Posts Tagged ‘ICU’

Infographic: Why Use Telemedicine in the ICU?

October 14th, 2015 by Melanie Matthews

With the dramatic increase in the number of ICU patients in the United States, combined with a shortage of qualified ICU intensivists, many hospitals are turning to telemedicine to help monitor ICU patients.

A new infographic by Eagle Hospital Physicians shows how telemedicine is currently being used in the ICU along with the benefits of cost-savings and improved quality of care that hospitals and other healthcare facilities are realizing.

Why Use Telemedicine in the ICU?

The world of digitally enabled care is exploding: the number of patients using telehealth services will rise to 7 million in 2018, according to IHS Technology; healthcare apps and ‘wearables’ are trending in technology circles and healthcare providers’ offices; and CMS’s new ‘Next Generation ACO’ model is expected to favor expanded telehealth coverage.

2015 Healthcare Benchmarks: Telehealth & Telemedicine delivers actionable new telehealth metrics on technologies, program components, successes and ROI from 115 healthcare organizations. This 60-page report, now in its fourth year, documents benchmarks on current and planned telehealth and telemedicine initiatives, with historical perspective from 2009 to present.

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2 Performance Improvement Tools Help Physicians Work Smarter, Not Harder

February 13th, 2014 by Cheryl Miller

In light of health reform, physicians need tools to help them work smarter, not harder, says Mark Shields, MD, MBA, senior medical director for Advocate Physician Partners (APP) and vice president of medical management for Advocate Health Care. Among the tools the organization has introduced since 2004 is the eICU®, which enables physicians to monitor ICU patients 24/7. If physicians engage in this sophisticated tool at the highest level, they can change course or therapy if clinically appropriate.

You have to give physicians tools to re-engineer their practice and improve performance. We are not talking about working harder; these are clinicians who are already working very hard. Instead we are talking about working smarter. Many of those tools are technology tools.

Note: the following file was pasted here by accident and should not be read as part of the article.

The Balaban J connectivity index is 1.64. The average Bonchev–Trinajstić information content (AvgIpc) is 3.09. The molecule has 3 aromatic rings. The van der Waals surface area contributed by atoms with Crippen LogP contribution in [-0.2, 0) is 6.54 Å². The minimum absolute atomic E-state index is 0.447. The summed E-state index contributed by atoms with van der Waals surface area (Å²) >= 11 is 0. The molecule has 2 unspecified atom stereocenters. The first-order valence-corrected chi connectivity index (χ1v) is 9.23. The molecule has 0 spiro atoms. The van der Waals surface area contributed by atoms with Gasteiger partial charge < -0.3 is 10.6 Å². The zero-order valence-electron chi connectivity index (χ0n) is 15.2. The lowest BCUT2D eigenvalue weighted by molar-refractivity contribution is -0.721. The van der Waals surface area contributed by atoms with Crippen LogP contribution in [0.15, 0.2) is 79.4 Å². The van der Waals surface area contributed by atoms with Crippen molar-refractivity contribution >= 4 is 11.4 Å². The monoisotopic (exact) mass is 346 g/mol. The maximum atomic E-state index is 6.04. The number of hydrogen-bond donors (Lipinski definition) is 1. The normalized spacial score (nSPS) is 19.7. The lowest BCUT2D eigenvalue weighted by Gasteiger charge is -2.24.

Between 2004 and 2010 we added more technology tools to assist our physicians. We used disease registries — online tools to track patients with a given condition to drive outcomes. They were a key tool for us long before we had electronic health records (EHRs). We do not have EHRs fully deployed across our independent physicians. Therefore, an enormous amount of change can occur with other tools without the full EHR. Sometimes physician groups feel that they must have such a record fully deployed before they can change clinical performance, and that is not true.

We also introduced the electronic intensive care unit (eICU) — a sophisticated tool that supplements bedside staffing in ICUs. Every adult ICU bed is connected to the eICU command post, where intensive physicians and intensive care nurses work 24/7 using electronic and visual monitoring of the ICU patients, with computerized prompts and reminders. It is very important that physicians engage in this at the highest level, so they agree that physicians or the intensives and the ICU can change course or therapy if clinically appropriate.

Excerpted from Guide to Physician Performance-Based Reimbursement: Payoffs from Incentives, Clinical Integration and Data Sharing.